While the university’s foundations are rooted in that of wealthy white men, Laurie A. Carter, who is an African American woman, will become Lawrence University’s first BIPOC president on July 1, 2021. Carter was born in New Jersey and attended Clarion University in Clarion, Pennsylvania where she received a Bachelor of Science degree in communications. She competed in track and cross country there. She received her master’s degree from Williams Paterson College and earned her JD from Rutgers University.  

Carter spent 25 years at The Juilliard School as its first African American administrator. Carter held many leadership positions at Juilliard, most recently standing as vice president, general counsel and executive director of Jazz Studies in 2013. Carter then left Juilliard to lead the arts education department at the New Jersey Performing Arts Center. Afterwards, she held office as vice president and university counsel of Eastern Kentucky University. In 2017, she was named president of Shippensburg University before she returned to her liberal arts roots.

Although Carter’s time at Shippensburg was brief, she established and implemented a variety of programs to further academic success, diversity and inclusion. Carter created a program for first-generation college students and established both a student success center and an academic center for student-athletes. As a part of Carter’s diversity and inclusion initiatives, Carter introduced the addition of a diversity officer, aided in the expansion of the Title IX office and created an Anti-Racism Institute. Because of Carter’s extraordinary efforts, she was named one of 25 outstanding women in higher education by “Diverse: Issues in Higher Education.”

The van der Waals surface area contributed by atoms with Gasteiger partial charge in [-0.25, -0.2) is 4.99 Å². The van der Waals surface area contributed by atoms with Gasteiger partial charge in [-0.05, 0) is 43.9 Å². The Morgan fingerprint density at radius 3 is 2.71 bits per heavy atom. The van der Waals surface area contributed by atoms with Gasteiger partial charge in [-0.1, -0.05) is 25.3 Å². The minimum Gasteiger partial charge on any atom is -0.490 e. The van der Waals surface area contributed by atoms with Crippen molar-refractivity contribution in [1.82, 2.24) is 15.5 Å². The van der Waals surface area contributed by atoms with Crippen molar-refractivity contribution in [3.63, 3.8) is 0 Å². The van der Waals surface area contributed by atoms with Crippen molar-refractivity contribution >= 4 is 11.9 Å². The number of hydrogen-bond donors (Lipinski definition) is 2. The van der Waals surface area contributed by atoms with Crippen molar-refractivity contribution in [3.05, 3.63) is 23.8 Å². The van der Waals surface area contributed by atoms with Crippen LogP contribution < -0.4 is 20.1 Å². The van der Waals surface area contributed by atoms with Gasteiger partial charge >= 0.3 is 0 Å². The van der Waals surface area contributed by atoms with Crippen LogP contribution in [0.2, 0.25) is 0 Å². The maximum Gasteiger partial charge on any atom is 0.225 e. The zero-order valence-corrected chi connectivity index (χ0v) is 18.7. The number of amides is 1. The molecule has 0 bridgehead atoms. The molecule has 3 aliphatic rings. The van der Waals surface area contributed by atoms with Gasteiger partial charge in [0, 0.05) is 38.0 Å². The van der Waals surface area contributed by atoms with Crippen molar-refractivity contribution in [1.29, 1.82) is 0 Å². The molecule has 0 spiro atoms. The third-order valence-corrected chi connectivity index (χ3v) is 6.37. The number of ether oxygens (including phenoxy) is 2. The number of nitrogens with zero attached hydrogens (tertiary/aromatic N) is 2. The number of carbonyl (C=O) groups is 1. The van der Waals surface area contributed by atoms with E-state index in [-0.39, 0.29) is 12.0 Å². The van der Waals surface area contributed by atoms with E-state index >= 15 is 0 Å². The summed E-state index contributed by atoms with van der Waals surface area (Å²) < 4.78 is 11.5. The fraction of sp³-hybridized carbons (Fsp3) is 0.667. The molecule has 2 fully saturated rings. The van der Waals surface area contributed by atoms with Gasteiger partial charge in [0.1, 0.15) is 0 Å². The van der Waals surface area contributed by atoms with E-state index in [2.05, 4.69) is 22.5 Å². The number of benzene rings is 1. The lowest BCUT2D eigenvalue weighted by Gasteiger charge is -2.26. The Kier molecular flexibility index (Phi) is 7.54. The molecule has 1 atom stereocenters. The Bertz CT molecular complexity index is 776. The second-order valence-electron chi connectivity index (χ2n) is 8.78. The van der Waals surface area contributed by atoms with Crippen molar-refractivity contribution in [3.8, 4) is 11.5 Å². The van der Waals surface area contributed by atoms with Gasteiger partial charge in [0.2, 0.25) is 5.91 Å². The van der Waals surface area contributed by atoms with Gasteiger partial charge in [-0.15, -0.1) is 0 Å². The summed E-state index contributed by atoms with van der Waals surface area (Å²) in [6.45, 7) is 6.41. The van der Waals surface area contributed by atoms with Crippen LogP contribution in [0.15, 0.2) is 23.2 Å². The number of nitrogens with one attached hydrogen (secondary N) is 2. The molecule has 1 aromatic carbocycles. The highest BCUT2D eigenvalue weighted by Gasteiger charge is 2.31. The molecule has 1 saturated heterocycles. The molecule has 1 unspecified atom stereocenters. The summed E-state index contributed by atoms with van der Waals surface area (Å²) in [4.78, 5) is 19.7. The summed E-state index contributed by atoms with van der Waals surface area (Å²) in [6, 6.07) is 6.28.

By establishing programs to promote diversity and inclusion, Carter reinforces the ideals of moral integrity and high character that Lawrence University was established upon. The induction of Laurie Carter as Lawrence University’s 17th president marks the turn of the tide, with the university’s first Black president determined to foster a diverse learning community here in Appleton. Having a Black, female leader will amplify the voices of marginalized groups, which has previously been difficult to achieve with a historically white administration. Under Carter’s leadership, we are headed in the right direction to establish an ethnically and racially equitable environment that prioritizes the success of every student.  

We would also like to recognize the other faculty, staff and administrators of color here who are already contributing to our community to foster understanding without bounds. The effort of these individuals have been an integral part of making Lawrence University what it is today as we strive toward establishing ourselves as a truly anti-racist institution.